The An Teor design has the look of an ancient symbol, perhaps something about alchemy or magic. In fact its origin is neither ancient nor occult.
In 1996 Dave Burns approached his friend Stephen Walker about making a special piece of jewelry. Burns and Walker are both graduates of Andover Central School and both learned about Celtic design from the art teacher there, William MacCrea.
Dave's concept was to combine a heart for "love", the cross for "Christ" and the triquetra knot as a symbol for the "trinity of Christian marriage", man and woman as joined by God. Dave wanted this piece of jewelry for an engagement gift for his fiancé Billie, to express their love for each other and their faith.
Steve rearranged Dave's sketch into a more graceful composition and the result is the present An Teor design. The design was named at the suggestion of MacCrea. An Teor means "The Three" and is used in old Gaelic prayers.
The An Teor design combines the three most popular symbols in modern Celtic jewelry, the heart, the cross and the triquetra or "Trinity knot". As with other Celtic symbols the meaning is flexible and it is not necessarily just a wedding related symbol. It can just as easily be seen as an emblem of the Holy Trinity or as a reminder of God's love given through Christ's sacrifice.
Because of the ancient look of this design and the traditional reference of the name, it is sometimes mistaken that the design must fall in the public domain and that anyone can copy it. The An Teor design is a copyright property of Stephen Walker and Walker Metalsmiths of Andover, NY. All rights reserved. Personal use of the design for wedding invitations, tattoos, embroidery etc. is allowed only with written permission. Please ask before assuming you can use this or any other Walker Metalsmiths designs, as there are some simple conditions and limitations. Legal steps are being taken to protect the copyright against unauthorized commercial copies.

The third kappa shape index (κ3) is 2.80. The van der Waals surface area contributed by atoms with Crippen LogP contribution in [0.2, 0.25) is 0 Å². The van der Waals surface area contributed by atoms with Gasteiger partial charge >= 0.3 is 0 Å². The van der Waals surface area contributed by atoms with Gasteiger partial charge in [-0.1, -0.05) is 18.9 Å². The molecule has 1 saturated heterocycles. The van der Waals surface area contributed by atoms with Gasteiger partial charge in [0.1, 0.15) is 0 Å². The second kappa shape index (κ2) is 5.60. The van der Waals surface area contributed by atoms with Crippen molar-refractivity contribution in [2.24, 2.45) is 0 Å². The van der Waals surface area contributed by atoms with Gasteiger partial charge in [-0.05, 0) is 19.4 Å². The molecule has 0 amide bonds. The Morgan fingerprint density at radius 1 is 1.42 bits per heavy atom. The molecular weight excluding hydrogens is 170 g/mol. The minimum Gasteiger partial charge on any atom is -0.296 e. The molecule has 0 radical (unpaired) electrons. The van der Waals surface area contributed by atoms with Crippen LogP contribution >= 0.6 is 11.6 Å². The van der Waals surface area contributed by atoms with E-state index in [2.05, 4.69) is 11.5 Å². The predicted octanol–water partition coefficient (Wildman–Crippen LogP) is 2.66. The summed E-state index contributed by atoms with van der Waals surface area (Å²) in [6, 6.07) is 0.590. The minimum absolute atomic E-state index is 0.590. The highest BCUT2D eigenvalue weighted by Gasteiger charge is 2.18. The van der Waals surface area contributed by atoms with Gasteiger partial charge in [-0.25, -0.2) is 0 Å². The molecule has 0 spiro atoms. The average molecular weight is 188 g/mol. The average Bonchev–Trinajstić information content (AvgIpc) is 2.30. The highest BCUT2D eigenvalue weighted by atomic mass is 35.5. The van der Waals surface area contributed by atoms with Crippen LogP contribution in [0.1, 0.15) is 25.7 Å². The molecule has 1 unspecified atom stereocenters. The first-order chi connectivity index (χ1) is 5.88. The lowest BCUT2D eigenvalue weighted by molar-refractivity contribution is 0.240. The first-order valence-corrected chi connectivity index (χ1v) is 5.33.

From Carmina Gadelica
Hymns and Incantations
Collected in the Highlands and Islands of Scotland in the 19th Century
Translated by Alexander Carmichael
In the name of Father,
In the name of Son,
In the name of Spirit,
Three in One.
Father cherish me,
Son cherish me,
Spirit cherish me,
God make me holy,
Christ make me holy,
Spirit make me holy,
Three all holy.
Three aid my hope,
Three aid my love,
Three aid mine eye,
And my knee from stumbling,
My knee from stumbling.
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